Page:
Interview with Christel Claire Pesme

Christel Claire PesmeName:  
Christel Claire Pesme, Independent researcher and paper conservator in private practice (Basel, Switzerland)
        
Quick Overview:
My professional work began as a graduate intern in the science department of the Getty Conservation Institute (as part of the Museum Lighting Research team).  In the last ten years or so I worked as an Assistant Paper Conservator at Balboa Art Conservation Center in San Diego, California; in private conservation practice focusing on works on paper and preventive conservation counseling in Los Angeles; as Assistant Scientist at the Getty Conservation Institute in LA (again working on museum lighting research); then as an Associate Paper Conservator at the Getty. Since June 2013 I have been in private practice in Switzerland. I currently provide conservation of works on paper, microfading testing, preventive conservation counseling, and I teach about museum lighting issues.

Where were you born?
Paris, France

What was your professional training?
All my training was done at the University of Paris including a Bachelor’s degree in Biochemistry, Master’s in both Art History and Art Conservation, and a Ph.D. in Art History.

What was your very first job?
Prior to my career in conservation I was a teacher-assistant for kids with learning and behavior challenges.

What would your dream job be?
The right balance between research in material sciences applied to preventive conservation; conservation practice in various institutions; outreach activities (teaching in conservation training, workshops for conservator colleagues on best practice in lighting sensitive collection items); and working in collaboration with art historians and curators on value function.

How did your partnership with IPI begin?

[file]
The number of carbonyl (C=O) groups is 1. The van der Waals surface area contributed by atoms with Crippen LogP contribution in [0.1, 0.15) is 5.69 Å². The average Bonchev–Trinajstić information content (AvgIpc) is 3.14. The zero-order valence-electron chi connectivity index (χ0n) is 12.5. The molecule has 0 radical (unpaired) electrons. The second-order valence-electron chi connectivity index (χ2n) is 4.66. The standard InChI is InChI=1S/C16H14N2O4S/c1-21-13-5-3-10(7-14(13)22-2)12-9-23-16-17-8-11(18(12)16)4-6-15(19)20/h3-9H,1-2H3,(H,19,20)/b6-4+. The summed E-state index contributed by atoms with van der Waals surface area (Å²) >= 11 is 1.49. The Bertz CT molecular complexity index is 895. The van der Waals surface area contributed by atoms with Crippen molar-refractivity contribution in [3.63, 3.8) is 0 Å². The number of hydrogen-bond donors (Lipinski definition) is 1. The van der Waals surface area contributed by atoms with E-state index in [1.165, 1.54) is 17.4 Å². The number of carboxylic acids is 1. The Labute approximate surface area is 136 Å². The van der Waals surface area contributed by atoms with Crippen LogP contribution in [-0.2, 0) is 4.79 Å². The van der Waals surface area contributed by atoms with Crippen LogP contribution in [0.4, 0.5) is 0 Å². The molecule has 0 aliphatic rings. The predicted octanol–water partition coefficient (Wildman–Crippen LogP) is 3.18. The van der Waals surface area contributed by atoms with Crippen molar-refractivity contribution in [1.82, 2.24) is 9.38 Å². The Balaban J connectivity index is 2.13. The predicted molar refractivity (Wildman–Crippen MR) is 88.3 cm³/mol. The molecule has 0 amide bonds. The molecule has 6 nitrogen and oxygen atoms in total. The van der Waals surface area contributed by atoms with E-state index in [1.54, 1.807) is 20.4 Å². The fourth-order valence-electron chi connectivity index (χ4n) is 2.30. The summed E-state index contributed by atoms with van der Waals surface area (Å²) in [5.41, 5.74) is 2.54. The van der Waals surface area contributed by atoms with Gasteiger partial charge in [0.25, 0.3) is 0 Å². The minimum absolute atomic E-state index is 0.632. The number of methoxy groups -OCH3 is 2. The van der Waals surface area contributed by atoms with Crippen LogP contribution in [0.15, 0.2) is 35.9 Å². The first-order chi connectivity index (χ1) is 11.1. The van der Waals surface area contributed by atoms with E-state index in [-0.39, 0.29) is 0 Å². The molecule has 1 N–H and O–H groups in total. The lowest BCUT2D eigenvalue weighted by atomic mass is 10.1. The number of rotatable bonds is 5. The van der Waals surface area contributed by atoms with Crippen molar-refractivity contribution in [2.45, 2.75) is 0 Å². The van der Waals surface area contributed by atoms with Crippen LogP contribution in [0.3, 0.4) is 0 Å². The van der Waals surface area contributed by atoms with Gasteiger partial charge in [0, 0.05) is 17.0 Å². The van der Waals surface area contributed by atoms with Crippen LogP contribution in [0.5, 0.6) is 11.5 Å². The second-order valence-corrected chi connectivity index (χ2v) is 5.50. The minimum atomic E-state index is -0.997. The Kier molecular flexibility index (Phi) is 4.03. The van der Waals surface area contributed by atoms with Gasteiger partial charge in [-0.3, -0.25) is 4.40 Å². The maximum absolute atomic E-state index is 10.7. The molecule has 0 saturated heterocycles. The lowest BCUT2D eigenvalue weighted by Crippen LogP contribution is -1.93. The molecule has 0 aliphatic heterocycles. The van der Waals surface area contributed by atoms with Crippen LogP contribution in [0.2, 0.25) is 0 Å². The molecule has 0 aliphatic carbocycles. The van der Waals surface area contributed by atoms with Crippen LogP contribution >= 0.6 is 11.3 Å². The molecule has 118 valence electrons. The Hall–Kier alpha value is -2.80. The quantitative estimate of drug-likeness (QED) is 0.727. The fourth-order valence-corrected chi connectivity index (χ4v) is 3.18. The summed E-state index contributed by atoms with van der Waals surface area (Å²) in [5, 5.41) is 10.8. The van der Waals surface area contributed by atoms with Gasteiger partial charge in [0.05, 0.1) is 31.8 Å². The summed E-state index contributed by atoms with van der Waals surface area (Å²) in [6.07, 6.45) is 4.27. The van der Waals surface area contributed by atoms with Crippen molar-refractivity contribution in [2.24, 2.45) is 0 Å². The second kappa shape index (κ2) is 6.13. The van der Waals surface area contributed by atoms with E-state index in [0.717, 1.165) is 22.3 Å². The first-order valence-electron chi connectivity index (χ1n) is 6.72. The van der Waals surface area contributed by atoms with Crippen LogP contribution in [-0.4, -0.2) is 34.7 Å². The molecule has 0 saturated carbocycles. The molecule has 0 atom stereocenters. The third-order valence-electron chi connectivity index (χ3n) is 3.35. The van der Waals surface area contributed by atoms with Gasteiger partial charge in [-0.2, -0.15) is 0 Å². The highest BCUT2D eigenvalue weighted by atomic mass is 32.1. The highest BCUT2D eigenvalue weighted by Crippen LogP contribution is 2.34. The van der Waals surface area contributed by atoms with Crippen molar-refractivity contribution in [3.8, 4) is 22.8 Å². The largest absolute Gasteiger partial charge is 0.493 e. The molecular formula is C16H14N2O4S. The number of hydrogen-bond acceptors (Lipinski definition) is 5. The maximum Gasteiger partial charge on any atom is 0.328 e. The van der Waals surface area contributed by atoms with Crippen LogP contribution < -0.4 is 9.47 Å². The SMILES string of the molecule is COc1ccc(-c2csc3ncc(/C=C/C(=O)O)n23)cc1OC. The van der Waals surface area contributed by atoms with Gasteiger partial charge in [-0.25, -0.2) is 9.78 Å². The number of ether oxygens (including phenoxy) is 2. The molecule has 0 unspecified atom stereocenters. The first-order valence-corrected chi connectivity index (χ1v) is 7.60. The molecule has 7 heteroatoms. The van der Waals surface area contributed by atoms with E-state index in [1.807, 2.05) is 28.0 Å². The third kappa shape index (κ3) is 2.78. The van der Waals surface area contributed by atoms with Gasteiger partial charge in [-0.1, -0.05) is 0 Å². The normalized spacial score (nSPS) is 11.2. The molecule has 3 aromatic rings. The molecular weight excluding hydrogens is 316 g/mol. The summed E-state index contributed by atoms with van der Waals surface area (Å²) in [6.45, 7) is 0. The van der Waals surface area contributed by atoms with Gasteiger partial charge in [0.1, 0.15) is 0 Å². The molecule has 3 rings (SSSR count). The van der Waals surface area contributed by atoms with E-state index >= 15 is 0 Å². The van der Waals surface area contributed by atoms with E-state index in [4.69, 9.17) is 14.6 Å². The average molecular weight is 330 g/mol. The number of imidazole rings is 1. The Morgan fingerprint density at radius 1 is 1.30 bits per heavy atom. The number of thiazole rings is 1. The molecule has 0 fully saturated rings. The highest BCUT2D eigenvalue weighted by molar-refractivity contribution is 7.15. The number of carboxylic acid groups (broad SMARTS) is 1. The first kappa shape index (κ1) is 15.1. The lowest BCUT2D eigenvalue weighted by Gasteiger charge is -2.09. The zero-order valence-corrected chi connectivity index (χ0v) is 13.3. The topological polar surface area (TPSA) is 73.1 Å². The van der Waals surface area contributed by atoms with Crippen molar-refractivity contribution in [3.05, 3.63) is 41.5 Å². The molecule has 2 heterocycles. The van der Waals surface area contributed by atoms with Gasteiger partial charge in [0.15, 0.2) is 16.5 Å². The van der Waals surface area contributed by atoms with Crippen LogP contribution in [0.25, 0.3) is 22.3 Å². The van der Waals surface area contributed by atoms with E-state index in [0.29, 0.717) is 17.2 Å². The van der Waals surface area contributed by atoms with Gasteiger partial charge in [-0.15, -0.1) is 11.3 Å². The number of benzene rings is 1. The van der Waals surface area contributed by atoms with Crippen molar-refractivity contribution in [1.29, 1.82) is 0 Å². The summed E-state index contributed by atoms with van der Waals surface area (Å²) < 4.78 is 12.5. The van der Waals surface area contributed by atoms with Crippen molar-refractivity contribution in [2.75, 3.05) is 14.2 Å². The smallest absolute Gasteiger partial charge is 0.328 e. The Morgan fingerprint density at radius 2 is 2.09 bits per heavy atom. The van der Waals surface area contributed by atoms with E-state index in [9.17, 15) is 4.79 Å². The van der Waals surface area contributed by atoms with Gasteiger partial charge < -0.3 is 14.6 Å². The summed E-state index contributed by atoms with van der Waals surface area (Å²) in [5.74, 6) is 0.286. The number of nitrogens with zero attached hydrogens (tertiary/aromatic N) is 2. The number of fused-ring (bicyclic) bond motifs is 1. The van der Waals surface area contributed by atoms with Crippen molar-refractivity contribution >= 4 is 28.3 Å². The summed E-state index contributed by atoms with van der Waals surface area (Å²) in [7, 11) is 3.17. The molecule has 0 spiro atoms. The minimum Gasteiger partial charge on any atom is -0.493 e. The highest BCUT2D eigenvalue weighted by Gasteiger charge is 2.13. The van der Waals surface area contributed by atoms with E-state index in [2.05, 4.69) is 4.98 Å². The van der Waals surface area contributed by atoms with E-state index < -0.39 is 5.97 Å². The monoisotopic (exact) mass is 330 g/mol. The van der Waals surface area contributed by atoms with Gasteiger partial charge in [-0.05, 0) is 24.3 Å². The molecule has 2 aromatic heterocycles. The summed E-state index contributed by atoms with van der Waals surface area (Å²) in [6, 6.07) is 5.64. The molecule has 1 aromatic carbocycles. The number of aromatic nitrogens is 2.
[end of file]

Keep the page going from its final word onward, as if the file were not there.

When I was Mellon fellow in 2006, at the Balboa Art Conservation Center, I was first introduced to Climate Notebook, IPI’s first software for environmental management.  BACC was one of IPI’s early partners in developing the software. I also had the wonderful opportunity to attend a lecture by Jim Reilly (IPI’s Director) and to work with Jean-Louis Bigourdan (IPI Research Scientist) during a workshop organized by BACC on collection care.

Why does the preservation of museum and library collections matter to you?
I dedicated my professional life to it because I think that our relationship to these collection items help us to re-enchant our connection to our surrounding world and its inhabitants.

What is your favorite work of art or your favorite artist?
I am most sensitive to Installation Art.

What other hobbies or significant interests do you have?
I am fascinated by Philosophy.

What book or books would you like to have with you if you were marooned on a desert island?
I would be very unhappy missing human beings on a desert island. I would select the book that I am reading now, Between Reason and Experience by Andrew Feenberg (MIT 2010). If I can also choose one film it would be Being John Malkovitch, directed by Spike Jonze. For music I would take any disc of Tom Waits.

What is your most treasured possession?
The appreciation and love of the wonderful people surrounding me, even though I am not sure that it is a possession—it is rather a gift that I treasure.

What is your greatest indulgence?
Swiss chocolate and red wine with an accent of laziness.

What is the most surprising thing to you about IPI?
I am very impressed by the relevance and efficiency of a tools like IPI’s Climate Notebook and its most recent development (eClimateNotebook.com).